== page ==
Commonly asked questions about plagiarism
- June 1, 2016
- Posted by: Admin
- Category: NEWS ROOM
When writing any academic paper, we need to find information and evidence to inform our writing and to provide the reader with evidence. However, when we do this, we must also show where this evidence in from in order to give the original authors credit and allow others to check this information. Not doing so is known as plagiarism and is considered to be a form of theft.
While most students will do their best to avoid plagiarism, it can be difficult as it can be hard to determine what plagiarism is and the methods of giving authors credit often seem complex to begin with.
To help with this, Brighten Institute Australia has complied some of the most frequently asked questions about plagiarism. For further advice, please see our brief guide to referencing here.
What is plagiarism?
Plagiarism is the term used to refer to academic theft. This theft occurs when we use information created by others and do not properly attribute the information to its original author(s). Attribution is required any idea, fact, phrasing, statement, data or figure used that was created by another author. For instance, if we mentioned that 50% of all dogs have brown eyes, we would have to mention where we found this information.
Why do we attribute information?
Attributing information to its original author serves three purposes:
- It gives the original author credit for the work they have accomplished.
- It allows the reader to know how to access the original information in case they want clarification or further insight.
- To show your teacher that you have performed research on your own.
Is plagiarism easy to detect?
To ensure academic honesty, Brighten Institute Australia employs electronic plagiarism detectors which cross-reference submitted work with thousands of other articles.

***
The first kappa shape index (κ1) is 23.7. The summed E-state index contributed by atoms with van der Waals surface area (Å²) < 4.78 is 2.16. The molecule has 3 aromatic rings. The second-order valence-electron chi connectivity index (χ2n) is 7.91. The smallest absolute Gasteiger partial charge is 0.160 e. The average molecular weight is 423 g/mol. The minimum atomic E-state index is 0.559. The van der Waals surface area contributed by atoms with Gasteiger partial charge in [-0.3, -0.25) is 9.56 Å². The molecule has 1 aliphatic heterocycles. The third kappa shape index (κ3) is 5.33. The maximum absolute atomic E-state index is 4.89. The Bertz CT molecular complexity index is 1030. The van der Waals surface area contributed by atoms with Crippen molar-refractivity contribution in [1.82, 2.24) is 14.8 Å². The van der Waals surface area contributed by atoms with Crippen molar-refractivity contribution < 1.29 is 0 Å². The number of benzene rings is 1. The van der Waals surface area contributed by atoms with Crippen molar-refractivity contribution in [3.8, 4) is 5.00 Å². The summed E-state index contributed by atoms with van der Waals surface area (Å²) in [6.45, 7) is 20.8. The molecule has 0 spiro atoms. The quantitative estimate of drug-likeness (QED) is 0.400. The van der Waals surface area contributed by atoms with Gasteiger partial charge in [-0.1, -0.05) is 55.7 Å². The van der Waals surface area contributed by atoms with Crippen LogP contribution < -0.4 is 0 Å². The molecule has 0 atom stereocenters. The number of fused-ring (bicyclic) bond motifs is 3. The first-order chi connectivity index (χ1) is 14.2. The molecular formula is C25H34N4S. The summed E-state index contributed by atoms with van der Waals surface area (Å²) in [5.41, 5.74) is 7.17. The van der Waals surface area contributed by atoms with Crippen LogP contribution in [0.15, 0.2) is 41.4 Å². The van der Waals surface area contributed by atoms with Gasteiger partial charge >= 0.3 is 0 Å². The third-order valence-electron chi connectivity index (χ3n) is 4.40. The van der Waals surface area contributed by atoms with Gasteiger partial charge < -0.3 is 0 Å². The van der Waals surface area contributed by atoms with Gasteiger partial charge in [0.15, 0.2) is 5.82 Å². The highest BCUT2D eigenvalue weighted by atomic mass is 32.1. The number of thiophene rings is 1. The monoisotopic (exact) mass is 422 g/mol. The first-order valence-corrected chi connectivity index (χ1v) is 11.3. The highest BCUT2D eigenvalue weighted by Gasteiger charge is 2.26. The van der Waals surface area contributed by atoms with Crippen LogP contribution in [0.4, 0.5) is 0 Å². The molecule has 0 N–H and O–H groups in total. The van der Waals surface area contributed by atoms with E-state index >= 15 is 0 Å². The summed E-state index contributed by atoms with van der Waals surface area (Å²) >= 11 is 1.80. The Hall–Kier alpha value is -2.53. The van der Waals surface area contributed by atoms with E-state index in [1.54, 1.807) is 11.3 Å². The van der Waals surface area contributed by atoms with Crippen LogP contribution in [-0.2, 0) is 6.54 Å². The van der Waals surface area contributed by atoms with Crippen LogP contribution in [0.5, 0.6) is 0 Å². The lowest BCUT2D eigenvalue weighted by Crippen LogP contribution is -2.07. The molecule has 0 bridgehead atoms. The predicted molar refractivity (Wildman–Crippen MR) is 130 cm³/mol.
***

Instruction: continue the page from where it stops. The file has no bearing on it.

Additionally, plagiarism is often easily observable due to shifts in tone, grammar and sentence construction. Furthermore, instructors and assessors are well versed in the theoretical background of their units and are often able to identify the source of plagiarised material by sight.
What counts as plagiarism?
Plagiarism can take many forms; however, it is most commonly:
- Material copy and pasted without reference
- Quotations made without reference
- Paraphrased information included without reference
- A failure to indicate the assistance of others
- Submission of work completed by others
- Uncited submission of your own work that has been previously submitted
How can I avoid plagiarism?
Please see our simple guide to proper referencing and citation using the Harvard Style. This is the style most frequently used by business students in Australia.
Alternatively, you can use other recognized referencing styles, such as those from the Modern Language Association (MLA) or the American Psychological Association (APA).
Should I avoid using outside material?
While fear of plagiarising may cause you to rethink including outside material, your work will benefit if you make use of as much outside material as possible. This is as, oftentimes, the best and most persuasive answers are those in which we make a statement and then support it with evidence. We simply need to ensure that we give credit where appropriate.
When should I cite material?
In general, we need to cite whenever we are using information that we did not personally create. For instance, if your teacher informed you that in their experience the most effective way of establishing business contacts was through interdisciplinary networking, then we have to attribute the information to the teacher.
What do I do when I didn’t create the information but it is obvious?
In the event that you are declaring something that is common knowledge or so obvious that it does not require a reference, you are able to state this. By doing so, you are attributing the information to the general understanding of society. This will inform the reader that you understand this information does not need to be cited.
Here are some examples:
It is common knowledge that the sky is blue.
It is generally accepted that the Earth orbits the sun.
It is commonly agreed upon that all sentences must begin with a capital letter.
While there are many issues regarding plagiarism, the above questions are those that most frequently cause the most problems for students. However, by simply being aware of what plagiarism is, you’ll be able to avoid many of the problems that can hinder students’ academic writing.
For further information, please consult the style guide of the referencing method of your choice, or view our additional posts regarding plagiarism.
1st June, 2016